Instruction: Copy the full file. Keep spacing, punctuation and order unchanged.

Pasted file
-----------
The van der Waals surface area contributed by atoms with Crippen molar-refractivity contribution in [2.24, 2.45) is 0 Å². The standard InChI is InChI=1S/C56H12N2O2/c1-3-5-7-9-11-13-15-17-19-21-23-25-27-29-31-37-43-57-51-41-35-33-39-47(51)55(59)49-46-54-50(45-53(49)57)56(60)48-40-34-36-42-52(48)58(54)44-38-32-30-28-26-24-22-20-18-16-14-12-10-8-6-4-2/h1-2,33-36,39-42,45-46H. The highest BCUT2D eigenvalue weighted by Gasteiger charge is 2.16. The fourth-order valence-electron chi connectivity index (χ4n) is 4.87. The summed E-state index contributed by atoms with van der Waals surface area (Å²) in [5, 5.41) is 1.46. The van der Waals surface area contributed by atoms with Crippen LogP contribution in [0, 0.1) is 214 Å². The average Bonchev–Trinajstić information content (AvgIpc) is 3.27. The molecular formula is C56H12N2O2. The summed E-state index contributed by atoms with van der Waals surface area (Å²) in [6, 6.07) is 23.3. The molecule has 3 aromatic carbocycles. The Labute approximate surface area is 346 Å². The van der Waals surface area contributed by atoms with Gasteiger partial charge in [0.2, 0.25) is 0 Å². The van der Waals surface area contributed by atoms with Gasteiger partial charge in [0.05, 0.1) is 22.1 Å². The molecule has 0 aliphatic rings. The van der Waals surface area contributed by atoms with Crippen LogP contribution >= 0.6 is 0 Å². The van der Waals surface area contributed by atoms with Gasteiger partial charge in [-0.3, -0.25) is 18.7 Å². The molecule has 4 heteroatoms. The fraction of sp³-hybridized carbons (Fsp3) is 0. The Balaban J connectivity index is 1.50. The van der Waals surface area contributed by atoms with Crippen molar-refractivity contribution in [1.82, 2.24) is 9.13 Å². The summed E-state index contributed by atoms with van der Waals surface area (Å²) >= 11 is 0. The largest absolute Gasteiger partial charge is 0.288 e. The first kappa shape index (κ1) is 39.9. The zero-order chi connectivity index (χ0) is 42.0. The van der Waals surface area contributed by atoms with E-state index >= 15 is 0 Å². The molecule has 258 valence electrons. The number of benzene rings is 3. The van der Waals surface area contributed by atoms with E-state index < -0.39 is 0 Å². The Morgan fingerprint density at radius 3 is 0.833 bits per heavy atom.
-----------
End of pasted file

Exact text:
The van der Waals surface area contributed by atoms with Crippen molar-refractivity contribution in [2.24, 2.45) is 0 Å². The standard InChI is InChI=1S/C56H12N2O2/c1-3-5-7-9-11-13-15-17-19-21-23-25-27-29-31-37-43-57-51-41-35-33-39-47(51)55(59)49-46-54-50(45-53(49)57)56(60)48-40-34-36-42-52(48)58(54)44-38-32-30-28-26-24-22-20-18-16-14-12-10-8-6-4-2/h1-2,33-36,39-42,45-46H. The highest BCUT2D eigenvalue weighted by Gasteiger charge is 2.16. The fourth-order valence-electron chi connectivity index (χ4n) is 4.87. The summed E-state index contributed by atoms with van der Waals surface area (Å²) in [5, 5.41) is 1.46. The van der Waals surface area contributed by atoms with Crippen LogP contribution in [0, 0.1) is 214 Å². The average Bonchev–Trinajstić information content (AvgIpc) is 3.27. The molecular formula is C56H12N2O2. The summed E-state index contributed by atoms with van der Waals surface area (Å²) in [6, 6.07) is 23.3. The molecule has 3 aromatic carbocycles. The Labute approximate surface area is 346 Å². The van der Waals surface area contributed by atoms with Gasteiger partial charge in [0.2, 0.25) is 0 Å². The van der Waals surface area contributed by atoms with Gasteiger partial charge in [0.05, 0.1) is 22.1 Å². The molecule has 0 aliphatic rings. The van der Waals surface area contributed by atoms with Crippen LogP contribution >= 0.6 is 0 Å². The van der Waals surface area contributed by atoms with Gasteiger partial charge in [-0.3, -0.25) is 18.7 Å². The molecule has 4 heteroatoms. The fraction of sp³-hybridized carbons (Fsp3) is 0. The Balaban J connectivity index is 1.50. The van der Waals surface area contributed by atoms with Crippen molar-refractivity contribution in [1.82, 2.24) is 9.13 Å². The summed E-state index contributed by atoms with van der Waals surface area (Å²) >= 11 is 0. The largest absolute Gasteiger partial charge is 0.288 e. The first kappa shape index (κ1) is 39.9. The zero-order chi connectivity index (χ0) is 42.0. The van der Waals surface area contributed by atoms with E-state index >= 15 is 0 Å². The molecule has 258 valence electrons. The number of benzene rings is 3. The van der Waals surface area contributed by atoms with E-state index < -0.39 is 0 Å². The Morgan fingerprint density at radius 3 is 0.833 bits per heavy atom.